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E na makamaka heluhelu,

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Me ka oiaio no,

nupepa-hawaii.com

Oliver H. Kapau, Clarence J. Olds, and James Akana Ai off to Georgia, 1927.

THREE OF NATIONAL GUARD MEMBERS HERE TO INFANTRY SCHOOL

Three members of the Hawaii national guard (298th Infantry), will go to Fort Benning, Ga., to attend the infantry school which will be held at that post from February 28 to May 28, according to orders received from the secretary of war by Col. Percy M. Smoot, commandant. They are Capt. Oliver H. Kapau, Capt. Clarence J. Olds and Master Sgt. James Akana Ai. Continue reading

More on the death of William A. Kiha, 1899.

HE HAS GONE.

Halawa, Molokai, Aug. 16—At the hour of 2 a.m. of the past 10th, W. A. Kiha died at 63 years old. He was born at Kawaihae Uka, on the 2nd of Feb. 1836 from the loins of Kaipokane (f) and Kauhiokalani; Continue reading

Death of William A. Kiha, 1899.

W. A. KIHA—GONE ON THE ROAD OF NO RETURN.

We received news from Maui, reporting that William A. Kiha, one of the educated Hawaiians of the Archipelago, has left this life on a day last week.

Most of the old time Honolulu people as well as some young ones will not forget about WIlliam A. Kiha, teacher of the Independent School of English at the church of Kaumakapili. It was at that school that he served as teacher along with his brother Enoka Kalauao. There are many who became proficient at English being taught by William A. Kiha. The current editor of this newspaper [Joseph M. Poepoe] sought knowledge of English under him, at the school of Kaumakapili, for short periods of time. Continue reading

A mele composed by William A. Kiha for La Kuokoa, 1876.

HE HIMENI NO KA LA KUOKOA.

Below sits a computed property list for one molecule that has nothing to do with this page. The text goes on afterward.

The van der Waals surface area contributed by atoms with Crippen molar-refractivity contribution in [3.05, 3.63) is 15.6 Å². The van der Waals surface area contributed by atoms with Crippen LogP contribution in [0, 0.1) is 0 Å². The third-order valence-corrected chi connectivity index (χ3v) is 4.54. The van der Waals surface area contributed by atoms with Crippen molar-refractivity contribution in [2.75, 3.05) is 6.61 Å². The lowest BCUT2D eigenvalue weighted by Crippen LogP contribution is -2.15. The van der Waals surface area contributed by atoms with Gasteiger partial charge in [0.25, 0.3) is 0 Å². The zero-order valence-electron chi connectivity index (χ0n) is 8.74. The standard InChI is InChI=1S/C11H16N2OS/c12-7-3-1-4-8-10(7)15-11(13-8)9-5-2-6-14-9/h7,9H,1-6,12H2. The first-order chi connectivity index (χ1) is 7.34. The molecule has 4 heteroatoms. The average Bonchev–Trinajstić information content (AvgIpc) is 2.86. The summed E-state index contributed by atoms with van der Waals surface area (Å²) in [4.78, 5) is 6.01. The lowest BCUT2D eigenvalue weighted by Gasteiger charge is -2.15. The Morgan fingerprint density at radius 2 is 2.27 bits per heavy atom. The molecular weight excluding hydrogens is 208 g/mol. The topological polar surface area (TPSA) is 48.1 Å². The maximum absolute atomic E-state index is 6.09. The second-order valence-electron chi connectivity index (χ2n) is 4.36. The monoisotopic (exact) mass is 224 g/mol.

[This is a song that will be sung by the school children at the church of Kaumakapili on that day that our Independence was recognized.]

La hauoli keia no kakou a pau,
La Kuokoa—e
Kou Hae nani e Hawaii Ponoi,
E mau aku kou welo ana i na kau a pau loa.

Cho.—Hae nani, Hae nani o Hawaii nei,
E mau aku kou welo ana.
Ma na la nui, la Kuokoa,
Huro no ka Hae Hawaii. Continue reading

The time will come, 1893.

Ahea la.

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Tomorrow, November 28, is the Independence Day of Hawaii nei, and it will be the fiftieth year of our living as an Independent Nation, and being recognized by the enlightened nations of the world. This is the jubilee year; however, the plunderers believe that they hold the steering paddle and that we will not have a joyful jubilee on that day. What of that; let us be patient, for there will come a day that the lahui will be joyful and be pleased to no end. Hold your breaths! It will come!

(Lei Momi, 11/27/1893, p. 4)

LeiMomi_11_27_1893_4.png Ka Lei Momi, Buke I, Helu 17, Aoao 4. Novemaba 27, 1893.

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Solomon Kala Kaunamano reports on the La Kuokoa celebration held in North Kohala, 1893.

LA KUOKOA COMMEMORATION.
The Jubilee of Hawaii Nei was Held at North Kohala, Hawaii.

Mr. Editor:

Because of the unity of the patriots of the District here of North Kohala, they carried out the honor of commemorating this day, under the leadership of S. L. Kealohaokalani, the Chairman of the Hawaiian Patriotic League of North Kohala [Hui Hawaii Aloha Aina o Kohala Akau], as a result of they selected a Committee of five members. And it was that Committee which thought of the program of events for the day, and who thought of the things that would give sustenance to the people, under the skilled direction of Mrs. M. K. Stillman [Mary Kaulalani Stillman], the Chairman of the Committee. All the activities of the day were carried out at Hinakahua, Kapaau. Continue reading